World Library  
Flag as Inappropriate
Email this Article

Emicerfont

Article Id: WHEBN0047504867
Reproduction Date:

Title: Emicerfont  
Author: World Heritage Encyclopedia
Language: English
Subject: List of drugs: Em-Ep, SNAP-94847, Meclinertant, ATC-0175, SNAP-7941
Collection:
Publisher: World Heritage Encyclopedia
Publication
Date:
 

Emicerfont

Emicerfont
Systematic (IUPAC) name
1-(1-[1-(4-methoxy-2-methylphenyl)-6-methyl-2,3-dihydropyrrolo[2,3-b]pyridin-4-yl]pyrazol-3-yl)imidazolidin-2-one
Clinical data
Routes of
administration
Oral
Identifiers
CAS Registry Number
ATC code None
PubChem CID:
Chemical data
Formula C22H24N6O2
Molecular mass 404.465 g/mol

Emicerfont (GW-876,008) is a drug developed by GlaxoSmithKline which acts as a CRF-1 antagonist. Corticotropin releasing factor (CRF), also known as Corticotropin releasing hormone, is an endogenous peptide hormone which is released in response to various triggers such as chronic stress, and activates the two corticotropin-releasing hormone receptors CRH-1 and CRH-2. This then triggers the release of corticotropin (ACTH), another hormone which is involved in the physiological response to stress.

Emicerfont blocks the CRH-1 receptor, and so reduces ACTH release. It has been investigated for the treatment of irritable bowel syndrome and alcoholism, and while it was not effective enough to be adopted for medical use in these applications, it continues to be used for research, as the role of the CRH-ACTH system in IBS remains poorly understood.[1][2][3]


See also

References

  1. ^ Hubbard CS, Labus JS, Bueller J, Stains J, Suyenobu B, Dukes GE, Kelleher DL, Tillisch K, Naliboff BD, Mayer EA. Corticotropin-releasing factor receptor 1 antagonist alters regional activation and effective connectivity in an emotional-arousal circuit during expectation of abdominal pain. J Neurosci. 2011 Aug 31;31(35):12491-500. doi: 10.1523/JNEUROSCI.1860-11.2011 PMID 21880911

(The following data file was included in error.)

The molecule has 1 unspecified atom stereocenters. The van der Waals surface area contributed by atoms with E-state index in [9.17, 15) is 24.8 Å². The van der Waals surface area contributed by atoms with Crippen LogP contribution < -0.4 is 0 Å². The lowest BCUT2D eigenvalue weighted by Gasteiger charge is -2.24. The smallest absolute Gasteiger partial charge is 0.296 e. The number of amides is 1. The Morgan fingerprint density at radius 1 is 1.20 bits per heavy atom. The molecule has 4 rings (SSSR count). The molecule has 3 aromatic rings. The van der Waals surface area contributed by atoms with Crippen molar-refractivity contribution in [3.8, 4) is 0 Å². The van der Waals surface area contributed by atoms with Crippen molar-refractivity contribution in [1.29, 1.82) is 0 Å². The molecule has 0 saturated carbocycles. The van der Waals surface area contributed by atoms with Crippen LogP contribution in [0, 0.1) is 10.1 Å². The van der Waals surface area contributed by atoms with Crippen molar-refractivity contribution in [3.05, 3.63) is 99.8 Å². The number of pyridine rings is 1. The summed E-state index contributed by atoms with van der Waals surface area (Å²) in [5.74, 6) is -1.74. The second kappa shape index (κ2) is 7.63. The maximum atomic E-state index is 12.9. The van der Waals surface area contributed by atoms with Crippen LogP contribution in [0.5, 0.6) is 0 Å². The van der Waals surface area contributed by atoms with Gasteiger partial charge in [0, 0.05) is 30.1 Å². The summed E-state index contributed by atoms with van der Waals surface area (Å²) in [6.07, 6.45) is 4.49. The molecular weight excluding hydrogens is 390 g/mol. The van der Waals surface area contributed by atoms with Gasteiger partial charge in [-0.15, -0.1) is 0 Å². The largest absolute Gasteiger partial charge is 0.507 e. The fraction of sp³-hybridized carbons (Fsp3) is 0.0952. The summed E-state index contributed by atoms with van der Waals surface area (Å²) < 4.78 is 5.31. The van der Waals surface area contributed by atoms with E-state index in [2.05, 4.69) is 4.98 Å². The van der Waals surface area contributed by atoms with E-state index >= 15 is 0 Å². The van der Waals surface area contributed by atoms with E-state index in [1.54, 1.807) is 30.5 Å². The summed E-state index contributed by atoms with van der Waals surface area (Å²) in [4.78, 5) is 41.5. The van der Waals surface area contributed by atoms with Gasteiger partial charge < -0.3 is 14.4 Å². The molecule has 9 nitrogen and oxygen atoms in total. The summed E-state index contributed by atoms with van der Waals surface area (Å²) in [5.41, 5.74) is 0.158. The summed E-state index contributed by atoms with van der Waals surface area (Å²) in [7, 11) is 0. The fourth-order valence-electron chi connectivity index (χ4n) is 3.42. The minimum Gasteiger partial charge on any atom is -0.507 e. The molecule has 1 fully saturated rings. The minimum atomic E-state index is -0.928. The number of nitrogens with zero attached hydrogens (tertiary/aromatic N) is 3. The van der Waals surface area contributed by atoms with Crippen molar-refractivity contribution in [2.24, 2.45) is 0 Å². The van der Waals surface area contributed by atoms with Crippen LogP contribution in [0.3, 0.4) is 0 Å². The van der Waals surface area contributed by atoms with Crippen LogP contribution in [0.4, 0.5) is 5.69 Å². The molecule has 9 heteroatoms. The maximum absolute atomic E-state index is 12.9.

2. ^ Zorrilla EP, Heilig M, de Wit H, Shaham Y. Behavioral, biological, and chemical perspectives on targeting CRF(1) receptor antagonists to treat alcoholism. Drug Alcohol Depend. 2013 Mar 1;128(3):175-86. doi: 10.1016/j.drugalcdep.2012.12.017 PMID 23294766
  3. ^ Labus JS, Hubbard CS, Bueller J, Ebrat B, Tillisch K, Chen M, Stains J, Dukes GE, Kelleher DL, Naliboff BD, Fanselow M, Mayer EA. Impaired emotional learning and involvement of the corticotropin-releasing factor signaling system in patients with irritable bowel syndrome. Gastroenterology. 2013 Dec;145(6):1253-61.e1-3. doi: 10.1053/j.gastro.2013.08.016 PMID 23954313


This article was sourced from Creative Commons Attribution-ShareAlike License; additional terms may apply. World Heritage Encyclopedia content is assembled from numerous content providers, Open Access Publishing, and in compliance with The Fair Access to Science and Technology Research Act (FASTR), Wikimedia Foundation, Inc., Public Library of Science, The Encyclopedia of Life, Open Book Publishers (OBP), PubMed, U.S. National Library of Medicine, National Center for Biotechnology Information, U.S. National Library of Medicine, National Institutes of Health (NIH), U.S. Department of Health & Human Services, and USA.gov, which sources content from all federal, state, local, tribal, and territorial government publication portals (.gov, .mil, .edu). Funding for USA.gov and content contributors is made possible from the U.S. Congress, E-Government Act of 2002.
 
Crowd sourced content that is contributed to World Heritage Encyclopedia is peer reviewed and edited by our editorial staff to ensure quality scholarly research articles.
 
By using this site, you agree to the Terms of Use and Privacy Policy. World Heritage Encyclopedia™ is a registered trademark of the World Public Library Association, a non-profit organization.
 


Copyright © World Library Foundation. All rights reserved. eBooks from Project Gutenberg are sponsored by the World Library Foundation,
a 501c(4) Member's Support Non-Profit Organization, and is NOT affiliated with any governmental agency or department.